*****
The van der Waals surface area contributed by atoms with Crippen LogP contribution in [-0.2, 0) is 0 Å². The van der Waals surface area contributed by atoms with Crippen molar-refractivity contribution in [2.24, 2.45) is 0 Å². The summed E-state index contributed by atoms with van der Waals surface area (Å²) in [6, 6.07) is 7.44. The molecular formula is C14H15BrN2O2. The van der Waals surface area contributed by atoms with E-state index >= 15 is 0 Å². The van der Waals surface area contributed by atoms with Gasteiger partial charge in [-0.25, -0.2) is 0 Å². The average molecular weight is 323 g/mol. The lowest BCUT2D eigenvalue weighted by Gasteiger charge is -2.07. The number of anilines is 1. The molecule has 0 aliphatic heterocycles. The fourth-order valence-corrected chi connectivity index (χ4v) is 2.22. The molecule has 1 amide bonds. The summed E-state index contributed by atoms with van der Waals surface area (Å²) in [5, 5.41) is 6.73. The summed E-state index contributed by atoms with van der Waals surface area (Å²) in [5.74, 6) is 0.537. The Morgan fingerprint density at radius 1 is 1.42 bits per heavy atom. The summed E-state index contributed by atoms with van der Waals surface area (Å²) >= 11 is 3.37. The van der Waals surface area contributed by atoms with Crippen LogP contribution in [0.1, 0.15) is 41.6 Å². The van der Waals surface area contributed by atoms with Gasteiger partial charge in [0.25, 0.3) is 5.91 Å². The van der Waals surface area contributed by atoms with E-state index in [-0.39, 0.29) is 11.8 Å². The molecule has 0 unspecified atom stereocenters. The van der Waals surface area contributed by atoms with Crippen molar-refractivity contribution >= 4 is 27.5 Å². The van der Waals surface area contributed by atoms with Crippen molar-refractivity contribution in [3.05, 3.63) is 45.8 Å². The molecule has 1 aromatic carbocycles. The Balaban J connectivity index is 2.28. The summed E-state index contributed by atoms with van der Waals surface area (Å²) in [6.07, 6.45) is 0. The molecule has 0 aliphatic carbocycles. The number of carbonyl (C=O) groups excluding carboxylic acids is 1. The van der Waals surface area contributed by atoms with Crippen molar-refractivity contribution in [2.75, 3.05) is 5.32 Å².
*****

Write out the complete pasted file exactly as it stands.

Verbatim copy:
The van der Waals surface area contributed by atoms with Crippen LogP contribution in [-0.2, 0) is 0 Å². The van der Waals surface area contributed by atoms with Crippen molar-refractivity contribution in [2.24, 2.45) is 0 Å². The summed E-state index contributed by atoms with van der Waals surface area (Å²) in [6, 6.07) is 7.44. The molecular formula is C14H15BrN2O2. The van der Waals surface area contributed by atoms with E-state index >= 15 is 0 Å². The van der Waals surface area contributed by atoms with Gasteiger partial charge in [-0.25, -0.2) is 0 Å². The average molecular weight is 323 g/mol. The lowest BCUT2D eigenvalue weighted by Gasteiger charge is -2.07. The number of anilines is 1. The molecule has 0 aliphatic heterocycles. The fourth-order valence-corrected chi connectivity index (χ4v) is 2.22. The molecule has 1 amide bonds. The summed E-state index contributed by atoms with van der Waals surface area (Å²) in [5, 5.41) is 6.73. The summed E-state index contributed by atoms with van der Waals surface area (Å²) in [5.74, 6) is 0.537. The Morgan fingerprint density at radius 1 is 1.42 bits per heavy atom. The summed E-state index contributed by atoms with van der Waals surface area (Å²) >= 11 is 3.37. The van der Waals surface area contributed by atoms with Crippen LogP contribution in [0.1, 0.15) is 41.6 Å². The van der Waals surface area contributed by atoms with Gasteiger partial charge in [0.25, 0.3) is 5.91 Å². The van der Waals surface area contributed by atoms with E-state index in [-0.39, 0.29) is 11.8 Å². The molecule has 0 unspecified atom stereocenters. The van der Waals surface area contributed by atoms with Crippen molar-refractivity contribution >= 4 is 27.5 Å². The van der Waals surface area contributed by atoms with Crippen molar-refractivity contribution in [3.05, 3.63) is 45.8 Å². The molecule has 1 aromatic carbocycles. The Balaban J connectivity index is 2.28. The summed E-state index contributed by atoms with van der Waals surface area (Å²) in [6.07, 6.45) is 0. The molecule has 0 aliphatic carbocycles. The number of carbonyl (C=O) groups excluding carboxylic acids is 1. The van der Waals surface area contributed by atoms with Crippen molar-refractivity contribution in [2.75, 3.05) is 5.32 Å².